I've been a portrait photographer for 12 years and I used my photography business and experience to pay for my college degree. I own my own business as a natural light photographer, and I've also worked studio jobs, and taking school portraits for a national company.
While I don't have a degree in this field specifically, it's helped me tremendously in job searches in addition to being something I enjoy doing.
I would look into community colleges in your area to get an itemized list of recommended classes. If you haven't had the chance to try it out yet I'd recommend a community college to try and take some classes before going to an Arts school (as they tend to be very expensive to attend).
While I was in high school I photographed at every opportunity I could, and also interned with several wedding photographers. Part of photography is having an "eye" for it, or understanding composition. The second biggest thing is understanding your light. Things you need to understand in addition to knowing and being comfortable with your camera. One of the best things I did was intern with professionals (I assisted on sessions as well as helping with edits) and the hands on experience really helped me to understand areas where I was weaker or needed more work. I would recommend taking an editing class if it's available. I was able to take an intro to adobe illustrator, adobe photoshop, Video editing with Final cut/ premier and a digital communication/design class. Those skills I've used in all of my jobs post college, as well as in my own creative projects with photography. Hope some of this helped!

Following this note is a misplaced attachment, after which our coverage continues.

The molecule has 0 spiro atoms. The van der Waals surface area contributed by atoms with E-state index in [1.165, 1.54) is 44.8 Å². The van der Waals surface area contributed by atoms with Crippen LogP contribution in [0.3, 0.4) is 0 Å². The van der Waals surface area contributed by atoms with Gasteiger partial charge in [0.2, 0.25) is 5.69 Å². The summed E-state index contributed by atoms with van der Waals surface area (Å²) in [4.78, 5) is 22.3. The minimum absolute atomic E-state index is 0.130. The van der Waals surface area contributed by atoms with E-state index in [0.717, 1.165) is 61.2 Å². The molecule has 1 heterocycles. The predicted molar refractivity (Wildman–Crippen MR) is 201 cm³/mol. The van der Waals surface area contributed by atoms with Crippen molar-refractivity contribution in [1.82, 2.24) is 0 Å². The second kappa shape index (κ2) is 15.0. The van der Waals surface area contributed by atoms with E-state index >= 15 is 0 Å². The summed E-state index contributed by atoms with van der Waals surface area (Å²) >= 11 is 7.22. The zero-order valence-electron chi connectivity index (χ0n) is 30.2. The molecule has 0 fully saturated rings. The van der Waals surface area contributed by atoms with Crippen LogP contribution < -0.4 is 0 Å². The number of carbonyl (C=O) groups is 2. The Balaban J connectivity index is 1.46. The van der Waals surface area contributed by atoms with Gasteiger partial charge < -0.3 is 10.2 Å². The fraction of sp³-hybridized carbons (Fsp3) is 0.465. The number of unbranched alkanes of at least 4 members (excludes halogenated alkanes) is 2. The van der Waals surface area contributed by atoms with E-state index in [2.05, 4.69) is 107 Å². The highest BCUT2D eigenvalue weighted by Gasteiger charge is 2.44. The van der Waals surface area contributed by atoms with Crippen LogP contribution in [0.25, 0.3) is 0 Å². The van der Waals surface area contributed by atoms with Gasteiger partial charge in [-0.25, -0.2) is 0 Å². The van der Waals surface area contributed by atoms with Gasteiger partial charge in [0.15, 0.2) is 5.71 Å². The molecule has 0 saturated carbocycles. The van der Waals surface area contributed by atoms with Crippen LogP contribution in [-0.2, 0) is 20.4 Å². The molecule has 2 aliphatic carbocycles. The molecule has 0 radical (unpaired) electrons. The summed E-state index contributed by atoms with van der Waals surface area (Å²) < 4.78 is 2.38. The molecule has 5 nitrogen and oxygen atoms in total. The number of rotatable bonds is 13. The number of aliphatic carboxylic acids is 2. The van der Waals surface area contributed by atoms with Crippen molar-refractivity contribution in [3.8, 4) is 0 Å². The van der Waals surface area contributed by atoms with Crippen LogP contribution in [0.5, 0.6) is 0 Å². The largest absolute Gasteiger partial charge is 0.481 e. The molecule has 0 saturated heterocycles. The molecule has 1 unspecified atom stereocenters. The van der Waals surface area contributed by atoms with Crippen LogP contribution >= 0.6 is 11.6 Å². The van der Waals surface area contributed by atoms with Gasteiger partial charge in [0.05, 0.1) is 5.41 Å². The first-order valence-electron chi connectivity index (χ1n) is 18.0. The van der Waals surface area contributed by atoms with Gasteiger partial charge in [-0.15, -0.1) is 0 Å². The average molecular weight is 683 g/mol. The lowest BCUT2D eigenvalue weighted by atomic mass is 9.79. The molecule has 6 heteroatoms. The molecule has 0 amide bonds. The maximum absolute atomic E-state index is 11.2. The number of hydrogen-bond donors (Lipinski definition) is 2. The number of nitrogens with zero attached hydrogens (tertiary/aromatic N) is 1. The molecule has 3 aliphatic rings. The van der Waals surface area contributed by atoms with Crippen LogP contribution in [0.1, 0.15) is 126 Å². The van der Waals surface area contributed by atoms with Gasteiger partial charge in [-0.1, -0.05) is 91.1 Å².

Most professional photographers do not need a college degree. But, they have to have a thorough knowledge of how a camera works and how to use that knowledge to produce images that meet a clients expectations. There are plenty of books on digital photography that can get you started on your knowledge journey and most are available used.
You will need to invest in a DSLR camera and lenses. There are lots of good used cameras to get you started. I suggest shooting what interests you and studying the work of pros who shoot similar images.
I consider photography to be a lifelong learning experience. Best of luck with your journey.
I also have an interest in photography and it is one of my biggest hobbies. I am inferring from your question that you are thinking about a career in Photography? I know several professional photographers who did not go to college although they did take a lot of training. Since you are a beginner, I would recommend finding a basics class. I joined a free online photography course called "A Year with my Camera". I am not sure if there is an age restriction, so you would want to check that out. The course is a series of emails that are sent to you about the basics of photography. The emails are free, however, workbooks and such have a cost and can be found on Amazon among other places.
I believe that photography is like most artistic endeavors. Knowing the basics is about half of what you need to be successful. The rest is a combination of practice and taking risks. As an artist, it is important for you to find your voice. And that can entail considering how you want to share your photography. Do you want to report on the news? Do you want to do fine art, wedding, or portrait photography? Knowing where you want to go can make some of your choices a little bit easier. Even within some big categories, there are subsections. Like Portrait photography - you could be a person who takes the kids school photos or you can work with businesses or famous people to do headshots. Or you could provide photos for marketing campaigns where you are taking pictures inside retail spaces.
All in all, photography is about keeping up on your skills. Are you taking photos every day and really thinking about how good they are? Are you trying to take different kinds of photos even the ones that make you uncomfortable? I struggle with taking pictures in low light. Just can't seem to make it work but I keep trying.
Hopefully some of this was the information that you were looking for.